GoPro Inc.'s (NASDAQ:GPRO) Karma drone was supposed to be a big step into a new market for the action-camera company. When it launched, its price point of $800 (without a camera) was attractive enough to draw consumers; with the added value from a stabilizer included with the drone, it was good enough to succeed, even if it wasn't the best drone on the market.
However, Chinese drone maker DJI stepped up its game shortly after Karma was introduced by launching the Mavic, which was more costly but clearly a better drone than the Karma. And on Tuesday, DJI took the battle to another level, introducing Spark, a tiny drone that does almost everything Karma can do and more.
Karma's competition is just too good
Spark is a mini-drone you can launch from the palm of your hand, control with hand gestures, and fly at 50 kilometers per hour with a 2-kilometer range for 16 minutes. It has obstacle avoidance, a return-home feature, and preprogrammed flight patterns that can follow a person at their center point.
The tiny drone nearly meets Karma's 20-minute flight time, 3 km range, and 56 kph top speed, but it's easier to use and includes a camera and gimbal, which are extra for GoPro.
DJI also introduced software that makes editing and sharing content from the Spark easier. Right now it looks as easy as, if not easier than, using GoPro's Capture and Quik apps.
The killer feature DJI introduced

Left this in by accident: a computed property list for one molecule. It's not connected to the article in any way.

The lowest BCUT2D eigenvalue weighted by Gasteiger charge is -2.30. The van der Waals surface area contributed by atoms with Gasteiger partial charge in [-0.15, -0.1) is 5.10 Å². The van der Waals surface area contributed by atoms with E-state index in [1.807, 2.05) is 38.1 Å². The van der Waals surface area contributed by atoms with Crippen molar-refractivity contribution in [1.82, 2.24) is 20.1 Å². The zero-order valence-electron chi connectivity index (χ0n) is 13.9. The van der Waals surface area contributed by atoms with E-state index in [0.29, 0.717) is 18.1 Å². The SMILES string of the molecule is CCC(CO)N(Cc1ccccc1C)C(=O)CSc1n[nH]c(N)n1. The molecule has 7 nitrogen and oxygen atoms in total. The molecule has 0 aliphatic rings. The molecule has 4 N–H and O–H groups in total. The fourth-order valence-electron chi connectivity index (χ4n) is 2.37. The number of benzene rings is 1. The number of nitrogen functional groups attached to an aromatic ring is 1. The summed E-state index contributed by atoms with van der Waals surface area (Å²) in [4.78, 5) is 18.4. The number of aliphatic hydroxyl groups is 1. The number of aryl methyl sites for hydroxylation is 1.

You could argue around the edges where Karma may have some small advantages over Spark. But when DJI announced a $499 price point, which includes the camera, the product almost instantly made Karma look like an antique.
DJI has a long history of making great drones and a handheld product for under $500 is a huge win for the company, even if flight time is short at 16 minutes.
GoPro needs to step up its game
I mentioned earlier this week that GoPro needs to look beyond Hero cameras to remain relevant in the future. And if it wants the Karma line of drones to be any part of that future, it needs to take a big step forward -- and soon. Waiting until 2018 to introduce an update to Karma will be too late, and DJI probably has new products it will introduce by then.
Travis Hoium owns shares of GoPro. The Motley Fool owns shares of and recommends GoPro. The Motley Fool has the following options: short January 2019 $12 calls on GoPro and long January 2019 $12 puts on GoPro. The Motley Fool has a disclosure policy.